(CNN) -- Could the Russian title be heading out of Moscow for the first time since 1995?
Zenit pair Anatoliy Tymoschuk right, and Vladislav Radimov celebrate a goal for the Russian leaders.
With the season barely into its stride across most of Europe, in Russia -- the land of summer football -- the title race is already careering towards its climax.
And with a two-point lead and just two matches left, it is currently Zenit St. Petersburg who have their noses in front of the chasing pack following a 3-0 away win at Spartak Nalchik at the weekend.
For an idea of the extent of Muscovite dominance within domestic Russian football, just take a look at the top of the current Premier Division standings. Zenit lead the way, followed by a queue of clubs from the capital: Spartak Moscow, FC Moscow, CSKA Moscow, Saturn Moscow, Dinamo Moscow and Lokomotiv Moscow.
Only one club from outside the Moscow region -- Alania Vladikavkaz 12 years ago -- has won the title since the Russian league was established in 1992 following the collapse of the Soviet Union.
And while eight-times champions Spartak are their main rivals for the top spot, two of Moscow's other clubs could still play their part in keeping the title in the capital, with Zenit due to host third-placed FC Moscow in the pocket-sized Petrovsky Stadium on Saturday before a tough looking trip to fifth-placed Saturn a week on Sunday.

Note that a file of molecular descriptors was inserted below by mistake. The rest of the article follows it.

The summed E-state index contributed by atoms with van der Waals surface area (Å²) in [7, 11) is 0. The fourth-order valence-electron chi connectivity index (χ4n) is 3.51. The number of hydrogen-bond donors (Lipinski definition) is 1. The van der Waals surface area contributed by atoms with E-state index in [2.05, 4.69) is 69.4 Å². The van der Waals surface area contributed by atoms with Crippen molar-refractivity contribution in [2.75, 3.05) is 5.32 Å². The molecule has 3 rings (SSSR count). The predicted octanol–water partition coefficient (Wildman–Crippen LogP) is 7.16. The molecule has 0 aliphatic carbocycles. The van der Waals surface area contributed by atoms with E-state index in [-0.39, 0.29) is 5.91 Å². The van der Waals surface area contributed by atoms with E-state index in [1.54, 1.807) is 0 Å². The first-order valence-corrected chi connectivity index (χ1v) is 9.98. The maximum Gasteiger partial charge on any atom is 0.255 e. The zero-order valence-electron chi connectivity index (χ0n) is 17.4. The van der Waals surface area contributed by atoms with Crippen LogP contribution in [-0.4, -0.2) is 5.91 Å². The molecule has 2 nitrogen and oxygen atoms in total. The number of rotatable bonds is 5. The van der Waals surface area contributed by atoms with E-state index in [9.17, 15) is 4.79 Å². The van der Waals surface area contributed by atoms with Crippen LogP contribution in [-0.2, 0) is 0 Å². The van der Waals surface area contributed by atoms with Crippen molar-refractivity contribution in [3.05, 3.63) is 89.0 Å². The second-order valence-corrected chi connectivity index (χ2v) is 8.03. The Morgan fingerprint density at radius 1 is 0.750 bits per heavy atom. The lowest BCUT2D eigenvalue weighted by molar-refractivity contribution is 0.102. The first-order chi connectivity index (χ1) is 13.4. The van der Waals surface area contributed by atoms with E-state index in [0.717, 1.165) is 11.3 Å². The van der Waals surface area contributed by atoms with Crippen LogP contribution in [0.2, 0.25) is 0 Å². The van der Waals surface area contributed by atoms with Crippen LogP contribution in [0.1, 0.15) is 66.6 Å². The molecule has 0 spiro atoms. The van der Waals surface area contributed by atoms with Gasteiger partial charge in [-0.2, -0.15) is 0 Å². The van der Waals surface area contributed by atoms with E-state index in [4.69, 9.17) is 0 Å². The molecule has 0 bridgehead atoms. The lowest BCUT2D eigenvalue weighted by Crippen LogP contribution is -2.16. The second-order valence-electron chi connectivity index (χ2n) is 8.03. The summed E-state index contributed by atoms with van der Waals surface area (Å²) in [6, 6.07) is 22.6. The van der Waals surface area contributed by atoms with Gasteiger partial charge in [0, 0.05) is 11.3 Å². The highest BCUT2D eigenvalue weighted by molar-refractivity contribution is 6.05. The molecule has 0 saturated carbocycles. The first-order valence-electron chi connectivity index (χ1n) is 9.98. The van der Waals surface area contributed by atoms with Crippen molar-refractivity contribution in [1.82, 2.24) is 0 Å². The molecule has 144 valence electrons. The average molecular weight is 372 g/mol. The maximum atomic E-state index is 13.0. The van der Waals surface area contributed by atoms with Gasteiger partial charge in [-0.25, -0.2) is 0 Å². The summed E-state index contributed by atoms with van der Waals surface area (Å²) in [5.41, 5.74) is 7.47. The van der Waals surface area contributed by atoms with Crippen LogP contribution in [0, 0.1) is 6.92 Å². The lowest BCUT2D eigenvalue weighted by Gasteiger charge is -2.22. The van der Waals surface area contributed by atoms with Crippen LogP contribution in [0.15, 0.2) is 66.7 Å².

By contrast, Spartak have two home games to finish; the first against bottom-placed Rostov and then a derby clash with struggling Dinamo.
Zenit have won the league title just once before in their history, in 1984 when the club were still known as Zenit Leningrad.
Anticipating the political changes to come, that championship came during a period of Soviet footballing glasnost in which the balance of power shifted from Moscow to clubs on the periphery such as Zenit, Dynamo Kiev, Dinamo Minsk, Dinamo Tblisi and Dnipro Dnipropetrovsk.
Yet these days, Zenit are no ordinary outsiders. Rival fans mutter conspiratorially that Zenit have benefited from the patronage of Russian President Vladmir Putin, a St. Petersburg native.
But more tangible reasons for Zenit's rise to fortune are easily found. Above all, the fact that the club is now owned by the state-run gas giant Gazprom, one of the world's largest and most powerful corporations, and subsequently enjoys the sort of resources which most other clubs -- even in a league swilling with new Russian money and imported foreign talent -- can only dream of.
That has enabled Zenit to bring in veteran Dutch coach Dick Advocaat, as well as players of the quality of Argentine striker Alejandro Dominguez, an $8 million acquisition from Rubin Kazan, and Ukrainian midfielder Anatoliy Tymoschuk, signed for $20 million from Shakhtar Donetsk from under the nose of Scottish champions Celtic in the biggest ever transfer deal between two clubs from the former Soviet Union.
It was Peter the Great, in the eighteenth century at the height of tsarist power, who moved his capital to St. Petersburg, establishing one of Europe's greatest imperial cities.
Under Soviet authority, the balance of power swung back to Moscow. Now on the football pitch at least, it appears that St. Petersburg's time may have come again. E-mail to a friend
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